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TiSA

TiSA: Trade in Services Agreement

TiSA is a new trade agreement being negotiated on services. The TiSA talks are taking place outside the frame of the World Trade Organisation and its General Agreement on Trade in Services (GATS), even though they began among a group of WTO members. TiSA is explicitly meant to go beyond the WTO/GATS. If it is finalised, it may eventually become part of the WTO or simply stand on its own, but either way, its provisions will certainly be carried into other bilateral and plurilateral trade deals.

The countries negotiating TiSA are: Australia, Canada, Chile, Colombia, Costa Rica, European Union, Hong Kong, Israel, Japan, Liechtenstein, Mexico, New Zealand, Norway, Pakistan, Panama, Peru, South Korea, Switzerland, Taiwan, Turkey and the United States. These countries account for about two-thirds of global trade in services. However, major world economies such as China, India or Brazil are not present in these negotiations and that the BRICS and ASEAN groupings are not included. In September 2015, Uruguay and Paraguay dropped out of the TiSA negotations, after massive popular opposition to the deal.

TiSA seeks the elimination of regulations and national legislation concerning services. There is a strong North-South asymmetry in the negotiating positions, creating significant distortions in the manoeuvring space that governments have to design and implement domestic policies in a wide variety of topics. TiSA’s “sectoral annexes” (key chapters) are: movement of persons, financial services, telecommunications, shipping, air services, postal services, professional services, electronic commerce, freight, public procurement, environment, direct distribution, subsidies, energy and services related to health. In addition to the “sectoral annexes”, the parties are negotiating other “specific disciplines” such as domestic regulation, transparency and location. The United States is particularly interested in liberalisation of financial services, information and communication technology, postal services and seeing progress on domestic regulation. The European Union also has a strong interest in liberalising financial services. Both the EU and the US are home to transnational leaders in these sectors, so they would gain the most.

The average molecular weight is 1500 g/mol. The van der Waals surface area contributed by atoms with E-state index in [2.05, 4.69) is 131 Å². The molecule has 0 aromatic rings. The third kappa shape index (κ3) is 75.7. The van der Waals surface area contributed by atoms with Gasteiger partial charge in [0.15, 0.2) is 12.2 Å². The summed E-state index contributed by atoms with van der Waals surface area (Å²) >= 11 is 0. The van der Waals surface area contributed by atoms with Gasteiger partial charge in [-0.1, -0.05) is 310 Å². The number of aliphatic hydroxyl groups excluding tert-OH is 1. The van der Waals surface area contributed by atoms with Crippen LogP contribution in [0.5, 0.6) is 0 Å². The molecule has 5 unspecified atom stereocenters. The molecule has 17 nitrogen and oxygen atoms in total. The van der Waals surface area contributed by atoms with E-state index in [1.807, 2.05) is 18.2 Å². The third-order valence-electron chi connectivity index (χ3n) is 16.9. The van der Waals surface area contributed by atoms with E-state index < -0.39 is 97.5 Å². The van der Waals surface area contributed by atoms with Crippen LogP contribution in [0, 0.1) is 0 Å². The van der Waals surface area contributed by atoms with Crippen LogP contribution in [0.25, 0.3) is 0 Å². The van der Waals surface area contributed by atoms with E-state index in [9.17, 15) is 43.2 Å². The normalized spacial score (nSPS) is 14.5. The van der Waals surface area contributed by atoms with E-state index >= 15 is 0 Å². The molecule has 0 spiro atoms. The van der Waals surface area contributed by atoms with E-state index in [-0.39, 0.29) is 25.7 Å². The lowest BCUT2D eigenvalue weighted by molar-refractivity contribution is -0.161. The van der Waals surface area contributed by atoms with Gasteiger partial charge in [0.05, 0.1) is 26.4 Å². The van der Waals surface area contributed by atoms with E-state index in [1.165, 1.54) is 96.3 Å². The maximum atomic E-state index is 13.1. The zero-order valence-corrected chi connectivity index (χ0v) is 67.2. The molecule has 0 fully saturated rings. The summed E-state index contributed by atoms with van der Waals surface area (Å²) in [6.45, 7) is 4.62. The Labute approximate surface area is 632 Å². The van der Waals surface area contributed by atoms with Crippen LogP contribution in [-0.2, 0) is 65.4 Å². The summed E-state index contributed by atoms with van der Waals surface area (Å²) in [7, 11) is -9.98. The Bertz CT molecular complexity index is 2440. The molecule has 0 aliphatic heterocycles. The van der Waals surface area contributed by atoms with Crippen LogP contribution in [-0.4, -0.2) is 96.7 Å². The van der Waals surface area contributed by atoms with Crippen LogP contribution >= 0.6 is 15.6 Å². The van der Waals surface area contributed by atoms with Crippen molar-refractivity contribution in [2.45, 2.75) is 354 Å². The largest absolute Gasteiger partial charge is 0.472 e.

Of particular concern are the “status quo” clause, the “ratchet” clause, “national treatment” and the use of “negative lists”. This approach involves making commitments based on lists indicating sectors which each negotiating party wants to exclude from the negotiations. It creates major distortions and departs from the provisions of the multilateral framework of the WTO. These clauses and the negative list approach are meant to secure greater and deeper market openings, liberalisation and deregulation, at the same time reducing the role of the state.

Wikileaks has played a critical role in exposing the draft TiSA texts under negotiation and helping to provide analysis and understanding of what is at stake. In many countries, labour unions are on the front line of the resistance to TiSA because so many people are employed in the service sector. Whether they are people working in the ports of Canada or the hospitals of India, TiSA directly threatens to take away jobs.

Eventually the negotiations failed in 2016 and they have been put on hold since then because the governments of the rich countries could not agree among themselves.

with the contribution of REDES (Friends of the Earth, Uruguay)